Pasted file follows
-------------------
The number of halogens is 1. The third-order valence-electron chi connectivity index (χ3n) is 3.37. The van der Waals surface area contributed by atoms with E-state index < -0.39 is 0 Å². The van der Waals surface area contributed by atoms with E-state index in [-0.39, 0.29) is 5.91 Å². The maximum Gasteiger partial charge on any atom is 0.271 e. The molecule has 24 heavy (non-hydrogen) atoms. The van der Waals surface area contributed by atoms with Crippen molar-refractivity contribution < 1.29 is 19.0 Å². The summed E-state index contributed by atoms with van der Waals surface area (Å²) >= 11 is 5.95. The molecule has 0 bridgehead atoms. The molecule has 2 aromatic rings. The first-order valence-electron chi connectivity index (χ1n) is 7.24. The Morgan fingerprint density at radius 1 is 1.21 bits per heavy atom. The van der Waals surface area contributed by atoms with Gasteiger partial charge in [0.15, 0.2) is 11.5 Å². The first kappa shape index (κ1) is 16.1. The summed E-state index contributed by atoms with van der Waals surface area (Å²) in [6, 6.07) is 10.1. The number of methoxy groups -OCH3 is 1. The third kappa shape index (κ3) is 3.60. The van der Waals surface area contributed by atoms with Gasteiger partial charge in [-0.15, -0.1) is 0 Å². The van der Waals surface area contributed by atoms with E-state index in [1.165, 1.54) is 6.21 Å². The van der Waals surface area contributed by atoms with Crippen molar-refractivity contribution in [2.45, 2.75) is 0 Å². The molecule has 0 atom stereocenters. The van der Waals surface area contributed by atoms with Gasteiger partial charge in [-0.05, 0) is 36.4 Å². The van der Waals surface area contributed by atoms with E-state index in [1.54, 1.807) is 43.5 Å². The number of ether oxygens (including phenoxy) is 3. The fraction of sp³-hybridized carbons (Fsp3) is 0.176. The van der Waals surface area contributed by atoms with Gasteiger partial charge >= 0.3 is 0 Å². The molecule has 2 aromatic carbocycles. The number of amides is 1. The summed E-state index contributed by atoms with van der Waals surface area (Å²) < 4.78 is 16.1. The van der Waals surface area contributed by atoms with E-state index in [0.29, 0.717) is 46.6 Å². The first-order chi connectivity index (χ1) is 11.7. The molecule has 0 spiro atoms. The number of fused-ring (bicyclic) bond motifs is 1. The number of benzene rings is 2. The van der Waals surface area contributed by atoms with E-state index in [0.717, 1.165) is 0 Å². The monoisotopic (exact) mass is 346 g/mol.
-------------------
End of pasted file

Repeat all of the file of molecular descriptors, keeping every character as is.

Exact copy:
The number of halogens is 1. The third-order valence-electron chi connectivity index (χ3n) is 3.37. The van der Waals surface area contributed by atoms with E-state index < -0.39 is 0 Å². The van der Waals surface area contributed by atoms with E-state index in [-0.39, 0.29) is 5.91 Å². The maximum Gasteiger partial charge on any atom is 0.271 e. The molecule has 24 heavy (non-hydrogen) atoms. The van der Waals surface area contributed by atoms with Crippen molar-refractivity contribution < 1.29 is 19.0 Å². The summed E-state index contributed by atoms with van der Waals surface area (Å²) >= 11 is 5.95. The molecule has 0 bridgehead atoms. The molecule has 2 aromatic rings. The first-order valence-electron chi connectivity index (χ1n) is 7.24. The Morgan fingerprint density at radius 1 is 1.21 bits per heavy atom. The van der Waals surface area contributed by atoms with Gasteiger partial charge in [0.15, 0.2) is 11.5 Å². The first kappa shape index (κ1) is 16.1. The summed E-state index contributed by atoms with van der Waals surface area (Å²) in [6, 6.07) is 10.1. The number of methoxy groups -OCH3 is 1. The third kappa shape index (κ3) is 3.60. The van der Waals surface area contributed by atoms with Gasteiger partial charge in [-0.15, -0.1) is 0 Å². The van der Waals surface area contributed by atoms with E-state index in [1.165, 1.54) is 6.21 Å². The van der Waals surface area contributed by atoms with Crippen molar-refractivity contribution in [2.45, 2.75) is 0 Å². The molecule has 0 atom stereocenters. The van der Waals surface area contributed by atoms with Gasteiger partial charge in [-0.05, 0) is 36.4 Å². The van der Waals surface area contributed by atoms with E-state index in [1.54, 1.807) is 43.5 Å². The number of ether oxygens (including phenoxy) is 3. The fraction of sp³-hybridized carbons (Fsp3) is 0.176. The van der Waals surface area contributed by atoms with Gasteiger partial charge >= 0.3 is 0 Å². The molecule has 2 aromatic carbocycles. The number of amides is 1. The summed E-state index contributed by atoms with van der Waals surface area (Å²) < 4.78 is 16.1. The van der Waals surface area contributed by atoms with E-state index in [0.29, 0.717) is 46.6 Å². The first-order chi connectivity index (χ1) is 11.7. The molecule has 0 spiro atoms. The number of fused-ring (bicyclic) bond motifs is 1. The number of benzene rings is 2. The van der Waals surface area contributed by atoms with E-state index in [0.717, 1.165) is 0 Å². The monoisotopic (exact) mass is 346 g/mol.